AMPCO Blog

Adam White, President of AMPCO, blogs about the latest trends in energy markets and advocates for energy policy that will ensure an affordable and reliable electricity system for Ontario.

November 2015

Ontario's Manufacturing Industry: Benchmarking Electricity Prices


In my last post, I provided a brief overview of the state of Ontario’s manufacturing sector – where it stands, where it’s going, and what government and industry should do to build on its strengths and mitigate its weaknesses. This week, I want to focus in on one of the challenges facing Ontario’s large industrials – namely, the impact of rising electricity prices on business competitiveness.

How do Ontario’s industrial rates measure up to those of other comparable jurisdictions? AMPCO publishes an annual benchmarking report measuring Ontario’s industrial electricity rates against select Canadian provinces and American markets. Our analysis shows Ontario has the highest industrial rates in Canada and one of the highest industrial rates in North America. The disparity in electricity rates between Ontario’s Class A customers and the rest of Canada’s electricity markets will only continue to grow as global fossil fuel prices plummet.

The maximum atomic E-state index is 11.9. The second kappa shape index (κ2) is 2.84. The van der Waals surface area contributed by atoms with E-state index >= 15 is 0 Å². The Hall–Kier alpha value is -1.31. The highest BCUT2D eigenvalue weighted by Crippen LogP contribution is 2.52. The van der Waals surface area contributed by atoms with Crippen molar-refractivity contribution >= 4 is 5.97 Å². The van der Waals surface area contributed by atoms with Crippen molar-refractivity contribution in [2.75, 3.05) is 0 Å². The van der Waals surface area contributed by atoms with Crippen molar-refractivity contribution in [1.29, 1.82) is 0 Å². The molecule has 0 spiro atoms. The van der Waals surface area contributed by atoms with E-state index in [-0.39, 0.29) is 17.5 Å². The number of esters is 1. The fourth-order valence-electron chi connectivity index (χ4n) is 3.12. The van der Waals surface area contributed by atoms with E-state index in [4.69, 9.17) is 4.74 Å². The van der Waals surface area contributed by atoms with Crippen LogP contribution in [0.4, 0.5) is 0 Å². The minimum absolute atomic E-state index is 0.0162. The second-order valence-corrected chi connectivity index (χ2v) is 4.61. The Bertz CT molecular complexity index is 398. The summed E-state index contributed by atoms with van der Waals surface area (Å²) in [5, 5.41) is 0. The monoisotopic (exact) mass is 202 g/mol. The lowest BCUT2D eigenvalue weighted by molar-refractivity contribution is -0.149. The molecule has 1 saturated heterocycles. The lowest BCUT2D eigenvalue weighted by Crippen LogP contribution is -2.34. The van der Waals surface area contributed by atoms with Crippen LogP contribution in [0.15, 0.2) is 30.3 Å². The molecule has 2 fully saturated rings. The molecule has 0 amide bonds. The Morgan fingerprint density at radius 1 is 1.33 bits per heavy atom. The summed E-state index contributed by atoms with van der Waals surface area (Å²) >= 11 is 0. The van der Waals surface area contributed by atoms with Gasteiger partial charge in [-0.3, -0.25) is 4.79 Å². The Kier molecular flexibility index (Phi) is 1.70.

In last year’s benchmarking report, our research showed Ontario had the highest industrial rates in North America. While New York and New England electricity markets have superseded Ontario for the highest industrial rates in North America, Ontario still is amongst the highest.

For Ontario, a large reason for skyrocketing electricity prices is the province actually faces a power surplus and pays other jurisdictions (at a loss for Ontario) to take the power it does not need. Increased fixed costs and declining demand are driving significant projected increases in Ontario electricity rates for industry over the next several years.

For those industries who have already found every possible efficiency in their energy use, next-level government policies should be aimed at maximizing Ontario’s surplus power and investing in energy innovation As electricity costs rise, industry is forced out of necessity to find efficiencies and cut down on energy use to remain competitive.

You can read the rest of our benchmarking analysis here


  

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